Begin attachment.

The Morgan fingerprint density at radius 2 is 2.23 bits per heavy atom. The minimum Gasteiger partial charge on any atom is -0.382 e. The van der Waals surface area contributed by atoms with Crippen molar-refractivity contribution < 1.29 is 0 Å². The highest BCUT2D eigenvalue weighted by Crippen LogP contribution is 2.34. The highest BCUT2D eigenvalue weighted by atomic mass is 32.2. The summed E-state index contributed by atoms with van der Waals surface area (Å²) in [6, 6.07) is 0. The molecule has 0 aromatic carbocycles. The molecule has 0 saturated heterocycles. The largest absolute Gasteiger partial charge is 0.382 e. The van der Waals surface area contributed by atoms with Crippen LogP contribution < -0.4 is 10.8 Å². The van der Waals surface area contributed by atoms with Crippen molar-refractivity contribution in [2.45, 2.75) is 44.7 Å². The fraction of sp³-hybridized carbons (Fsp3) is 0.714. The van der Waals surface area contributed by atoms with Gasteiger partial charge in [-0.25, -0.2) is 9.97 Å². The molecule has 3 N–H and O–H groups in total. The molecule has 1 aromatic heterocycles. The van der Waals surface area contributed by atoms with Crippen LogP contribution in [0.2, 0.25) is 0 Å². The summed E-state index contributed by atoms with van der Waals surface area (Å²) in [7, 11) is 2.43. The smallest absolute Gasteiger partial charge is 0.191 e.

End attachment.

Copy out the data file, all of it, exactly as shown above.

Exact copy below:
The Morgan fingerprint density at radius 2 is 2.23 bits per heavy atom. The minimum Gasteiger partial charge on any atom is -0.382 e. The van der Waals surface area contributed by atoms with Crippen molar-refractivity contribution < 1.29 is 0 Å². The highest BCUT2D eigenvalue weighted by Crippen LogP contribution is 2.34. The highest BCUT2D eigenvalue weighted by atomic mass is 32.2. The summed E-state index contributed by atoms with van der Waals surface area (Å²) in [6, 6.07) is 0. The molecule has 0 aromatic carbocycles. The molecule has 0 saturated heterocycles. The largest absolute Gasteiger partial charge is 0.382 e. The van der Waals surface area contributed by atoms with Crippen LogP contribution < -0.4 is 10.8 Å². The van der Waals surface area contributed by atoms with Crippen molar-refractivity contribution in [2.45, 2.75) is 44.7 Å². The fraction of sp³-hybridized carbons (Fsp3) is 0.714. The van der Waals surface area contributed by atoms with Gasteiger partial charge in [-0.25, -0.2) is 9.97 Å². The molecule has 3 N–H and O–H groups in total. The molecule has 1 aromatic heterocycles. The van der Waals surface area contributed by atoms with Crippen LogP contribution in [0.2, 0.25) is 0 Å². The summed E-state index contributed by atoms with van der Waals surface area (Å²) in [7, 11) is 2.43. The smallest absolute Gasteiger partial charge is 0.191 e.